Kidney disease in women is linked to a higher risk of peripheral arterial disease and poor leg circulation. The new study looked at nearly 3,200 individuals with chronic kidney disease (CKD), and the researchers found that women under the age of 70 with kidney disease had a 53 percent greater risk of peripheral arterial disease (PAD), in comparison to men.
On the other hand, after the age of 70, the difference was no longer seen between the genders.
In explanation of the differences, the authors wrote, “Females are known to have smaller diameter vessels compared to men.” Smaller vessels means that smaller buildup is required to cause a blockage and so women with kidney disease must be monitored earlier on, compared to men.
Dr. Reese Wain, chief of vascular surgery at Winthrop-University Hospital in Mineola, said, “Based on these results, it is imperative that we maintain a higher index of suspicion for diagnosing such vascular problems in women sooner.”
Dr. Suzanne Steinbaum, who directs women’s heart health at Lenox Hill Hospital in New York, added, “Women’s arteries are significantly affected by kidney disease, and this correlation emphasizes the critical importance of early screening and detection for those women at the greatest risk.”
PAD is a condition in which the arteries that carry blood to the legs and arms become narrow. Over time, if left untreated, it can lead to serious disability or even loss of a limb.
Previous research on PAD in women showed that women often experience greater disability and complications with PAD compared to men.
The researchers believe the new findings suggests that women beginning at the age of 50 should start being screened for PAD if they have smoked or have diabetes or the age of 65 if they have other risk factors of PAD.
Poor leg circulation treatment equally effective for women
A previous study found that treatment to improve leg circulation is equally effective in both men and women. The research looked at the benefits of artery-opening treatments like angioplasty and stent placement in patients with PAD. Senior author Dr. P. Michael Grossman said, “We found that women had excellent outcomes compared to men, even though they were older and had more severe disease.”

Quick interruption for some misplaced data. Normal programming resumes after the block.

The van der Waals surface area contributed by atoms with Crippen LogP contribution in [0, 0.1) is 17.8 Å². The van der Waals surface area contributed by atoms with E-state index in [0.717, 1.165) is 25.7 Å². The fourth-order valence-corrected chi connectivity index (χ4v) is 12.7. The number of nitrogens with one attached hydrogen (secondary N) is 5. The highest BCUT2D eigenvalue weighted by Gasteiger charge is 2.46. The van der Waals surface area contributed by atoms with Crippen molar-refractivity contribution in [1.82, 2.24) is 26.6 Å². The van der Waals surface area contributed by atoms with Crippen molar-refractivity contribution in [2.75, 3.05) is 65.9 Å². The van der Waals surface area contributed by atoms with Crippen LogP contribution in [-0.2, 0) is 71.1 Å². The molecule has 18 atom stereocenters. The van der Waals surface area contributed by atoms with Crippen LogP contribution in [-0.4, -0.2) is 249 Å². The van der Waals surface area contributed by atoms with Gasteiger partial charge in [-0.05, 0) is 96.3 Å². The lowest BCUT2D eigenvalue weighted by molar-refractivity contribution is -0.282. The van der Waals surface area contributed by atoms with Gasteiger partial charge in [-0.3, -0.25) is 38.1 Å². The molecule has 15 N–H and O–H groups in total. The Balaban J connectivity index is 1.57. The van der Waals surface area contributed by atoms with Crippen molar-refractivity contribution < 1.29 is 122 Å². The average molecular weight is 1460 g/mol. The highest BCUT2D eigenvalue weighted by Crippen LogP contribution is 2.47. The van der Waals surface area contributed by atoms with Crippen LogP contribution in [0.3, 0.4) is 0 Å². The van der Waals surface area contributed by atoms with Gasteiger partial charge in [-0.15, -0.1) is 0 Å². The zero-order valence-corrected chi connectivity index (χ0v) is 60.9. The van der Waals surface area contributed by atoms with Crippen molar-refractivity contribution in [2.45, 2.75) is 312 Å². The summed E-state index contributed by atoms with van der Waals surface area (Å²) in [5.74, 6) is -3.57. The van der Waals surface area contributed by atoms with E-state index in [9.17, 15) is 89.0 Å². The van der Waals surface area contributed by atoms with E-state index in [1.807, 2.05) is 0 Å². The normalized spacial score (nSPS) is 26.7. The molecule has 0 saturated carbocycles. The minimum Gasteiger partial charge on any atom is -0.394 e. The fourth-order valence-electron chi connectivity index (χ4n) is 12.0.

The researchers examined data of over 12,300 PAD patients who received artery-opening treatment. Success rates of the treatment were 79 percent for women and 81 percent for men.
Women generally have more severe complications of PAD compared to men and that could explain the slight difference in the treatment success rates. Grossman added, “The reasons for differences in symptoms are unclear, and deserve further study. It does indicate that we need to be vigilant in asking women about leg discomfort and screening women for PAD.”
“We need to work together to ensure all patients with PAD are prescribed these medications, particularly women,” added study author Dr. Elizabeth Jackson.
Medications and lifestyle habits can be effective measures for improving PAD, so speak to your doctor about what you can do to reduce your need for surgery and naturally improve PAD.
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